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The Challenge: Make Ice

The siphon pump turned out to be too weak to evaporate the methanol fast enough to achieve a temperature low enough to turn our water to ice. So we moved on to try making ice using ether as a cooling liquid. With a lower boiling point of 34.5°C it might just tip the balance between water and ice, even though the latent heat values show that more ether than methanol needs to be evaporated to remove the same amount of heat.

Ether can be made by heating ethanol with sulfuric acid at 140°C. (284°F)

How does this reaction happen?

At 140°C in the presence of sulfuric acid two molecules of ethanol are dehydrated (lose a molecule of water) to form ether. The sulphuric acid is regenerated and reused. Above about 160°C (320°F) ethene is produced instead, by loss of water from just one molecule of ethanol. Some sort of temperature control is needed.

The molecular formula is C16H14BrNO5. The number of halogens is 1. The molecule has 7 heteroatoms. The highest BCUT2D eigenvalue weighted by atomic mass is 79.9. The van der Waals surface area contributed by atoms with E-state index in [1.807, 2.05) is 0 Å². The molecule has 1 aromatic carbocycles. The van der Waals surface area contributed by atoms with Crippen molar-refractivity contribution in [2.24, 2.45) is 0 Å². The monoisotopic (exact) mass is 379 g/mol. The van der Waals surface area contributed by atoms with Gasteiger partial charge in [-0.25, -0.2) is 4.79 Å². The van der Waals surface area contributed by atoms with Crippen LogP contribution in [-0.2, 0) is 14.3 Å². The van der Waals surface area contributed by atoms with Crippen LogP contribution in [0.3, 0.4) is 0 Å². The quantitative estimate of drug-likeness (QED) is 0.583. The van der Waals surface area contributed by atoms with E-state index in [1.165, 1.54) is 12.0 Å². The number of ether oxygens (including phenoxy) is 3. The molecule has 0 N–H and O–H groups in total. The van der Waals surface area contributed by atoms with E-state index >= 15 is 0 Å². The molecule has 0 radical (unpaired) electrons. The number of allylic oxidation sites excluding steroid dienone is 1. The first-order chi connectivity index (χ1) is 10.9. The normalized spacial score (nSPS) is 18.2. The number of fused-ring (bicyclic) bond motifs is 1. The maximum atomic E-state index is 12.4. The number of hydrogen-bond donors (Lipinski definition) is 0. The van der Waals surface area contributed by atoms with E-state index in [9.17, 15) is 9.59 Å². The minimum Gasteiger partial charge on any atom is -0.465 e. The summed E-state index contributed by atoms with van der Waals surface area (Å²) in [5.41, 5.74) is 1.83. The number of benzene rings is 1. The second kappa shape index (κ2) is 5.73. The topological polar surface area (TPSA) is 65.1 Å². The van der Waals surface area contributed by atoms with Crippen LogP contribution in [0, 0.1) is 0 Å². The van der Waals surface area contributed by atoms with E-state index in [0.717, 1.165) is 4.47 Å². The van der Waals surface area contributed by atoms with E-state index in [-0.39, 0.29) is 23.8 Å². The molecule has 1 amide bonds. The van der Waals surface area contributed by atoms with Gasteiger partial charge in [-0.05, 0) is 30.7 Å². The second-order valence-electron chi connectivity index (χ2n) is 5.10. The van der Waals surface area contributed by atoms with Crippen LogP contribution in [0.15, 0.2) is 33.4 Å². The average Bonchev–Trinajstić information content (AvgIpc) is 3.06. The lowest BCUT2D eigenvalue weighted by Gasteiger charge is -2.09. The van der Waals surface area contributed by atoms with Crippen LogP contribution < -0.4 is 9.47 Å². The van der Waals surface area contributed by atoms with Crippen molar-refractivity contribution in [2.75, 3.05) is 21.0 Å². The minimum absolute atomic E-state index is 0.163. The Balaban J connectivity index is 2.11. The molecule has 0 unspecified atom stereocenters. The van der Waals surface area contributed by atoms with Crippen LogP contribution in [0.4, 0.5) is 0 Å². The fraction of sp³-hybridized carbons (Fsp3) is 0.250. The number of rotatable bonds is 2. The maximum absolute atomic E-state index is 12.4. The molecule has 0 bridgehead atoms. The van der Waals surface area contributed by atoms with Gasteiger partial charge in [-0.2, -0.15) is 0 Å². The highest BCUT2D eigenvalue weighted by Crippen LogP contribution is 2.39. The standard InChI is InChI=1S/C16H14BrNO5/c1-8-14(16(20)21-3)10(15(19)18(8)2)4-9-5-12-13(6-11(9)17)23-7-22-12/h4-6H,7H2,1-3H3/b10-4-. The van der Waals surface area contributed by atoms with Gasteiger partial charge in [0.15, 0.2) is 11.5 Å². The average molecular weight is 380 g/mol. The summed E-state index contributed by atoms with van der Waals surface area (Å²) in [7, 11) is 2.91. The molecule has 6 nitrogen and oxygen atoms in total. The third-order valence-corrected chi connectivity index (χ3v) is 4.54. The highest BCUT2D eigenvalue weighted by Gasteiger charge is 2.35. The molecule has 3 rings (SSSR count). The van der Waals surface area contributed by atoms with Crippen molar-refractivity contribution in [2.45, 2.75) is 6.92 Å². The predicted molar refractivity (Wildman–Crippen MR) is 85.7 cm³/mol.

As the ethanol and sulfuric acid reacted together ether vapor was given off. It needed to be cooled to condense it into liquid ether, so the apparatus was joined to a long tube that went through cold water to a receiver in a cold water bath. Because ether boils at 34.5°C (94.1°F) it needs to be cooled to condense it from a gas to a liquid and kept cool so it remains liquid. Below around 120°C (248°F) the reaction does not take place, above around 160°C ethene gas instead of ether is formed, so 140°C was chosen as a compromise between no reaction and the wrong reaction.

Heating ethanol with sulphuric acid diagram

Any experiment with ether must be carried out in the absence of any open flame.